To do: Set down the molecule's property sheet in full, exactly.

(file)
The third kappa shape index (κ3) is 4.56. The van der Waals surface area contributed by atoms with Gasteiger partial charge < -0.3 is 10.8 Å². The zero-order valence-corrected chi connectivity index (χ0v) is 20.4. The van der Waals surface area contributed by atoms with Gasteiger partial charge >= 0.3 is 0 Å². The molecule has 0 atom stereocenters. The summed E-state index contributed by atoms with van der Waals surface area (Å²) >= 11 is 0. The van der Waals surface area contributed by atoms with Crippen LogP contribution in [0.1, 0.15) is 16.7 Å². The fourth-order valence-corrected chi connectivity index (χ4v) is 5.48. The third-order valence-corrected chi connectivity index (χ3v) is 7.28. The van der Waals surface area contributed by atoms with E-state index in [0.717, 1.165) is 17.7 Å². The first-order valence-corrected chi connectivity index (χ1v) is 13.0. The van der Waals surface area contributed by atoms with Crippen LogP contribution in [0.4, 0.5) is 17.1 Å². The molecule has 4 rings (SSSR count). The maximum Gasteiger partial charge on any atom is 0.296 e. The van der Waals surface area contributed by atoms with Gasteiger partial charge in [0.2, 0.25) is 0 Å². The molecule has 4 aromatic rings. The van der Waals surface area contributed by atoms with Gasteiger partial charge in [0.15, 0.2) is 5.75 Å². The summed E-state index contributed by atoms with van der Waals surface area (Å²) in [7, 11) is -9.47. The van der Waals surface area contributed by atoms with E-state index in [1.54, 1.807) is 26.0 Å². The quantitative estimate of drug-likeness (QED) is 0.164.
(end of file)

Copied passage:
The third kappa shape index (κ3) is 4.56. The van der Waals surface area contributed by atoms with Gasteiger partial charge < -0.3 is 10.8 Å². The zero-order valence-corrected chi connectivity index (χ0v) is 20.4. The van der Waals surface area contributed by atoms with Gasteiger partial charge >= 0.3 is 0 Å². The molecule has 0 atom stereocenters. The summed E-state index contributed by atoms with van der Waals surface area (Å²) >= 11 is 0. The van der Waals surface area contributed by atoms with Crippen LogP contribution in [0.1, 0.15) is 16.7 Å². The fourth-order valence-corrected chi connectivity index (χ4v) is 5.48. The third-order valence-corrected chi connectivity index (χ3v) is 7.28. The van der Waals surface area contributed by atoms with E-state index in [0.717, 1.165) is 17.7 Å². The first-order valence-corrected chi connectivity index (χ1v) is 13.0. The van der Waals surface area contributed by atoms with Crippen LogP contribution in [0.4, 0.5) is 17.1 Å². The molecule has 4 rings (SSSR count). The maximum Gasteiger partial charge on any atom is 0.296 e. The van der Waals surface area contributed by atoms with Gasteiger partial charge in [0.2, 0.25) is 0 Å². The molecule has 4 aromatic rings. The van der Waals surface area contributed by atoms with Gasteiger partial charge in [0.15, 0.2) is 5.75 Å². The summed E-state index contributed by atoms with van der Waals surface area (Å²) in [7, 11) is -9.47. The van der Waals surface area contributed by atoms with E-state index in [1.54, 1.807) is 26.0 Å². The quantitative estimate of drug-likeness (QED) is 0.164.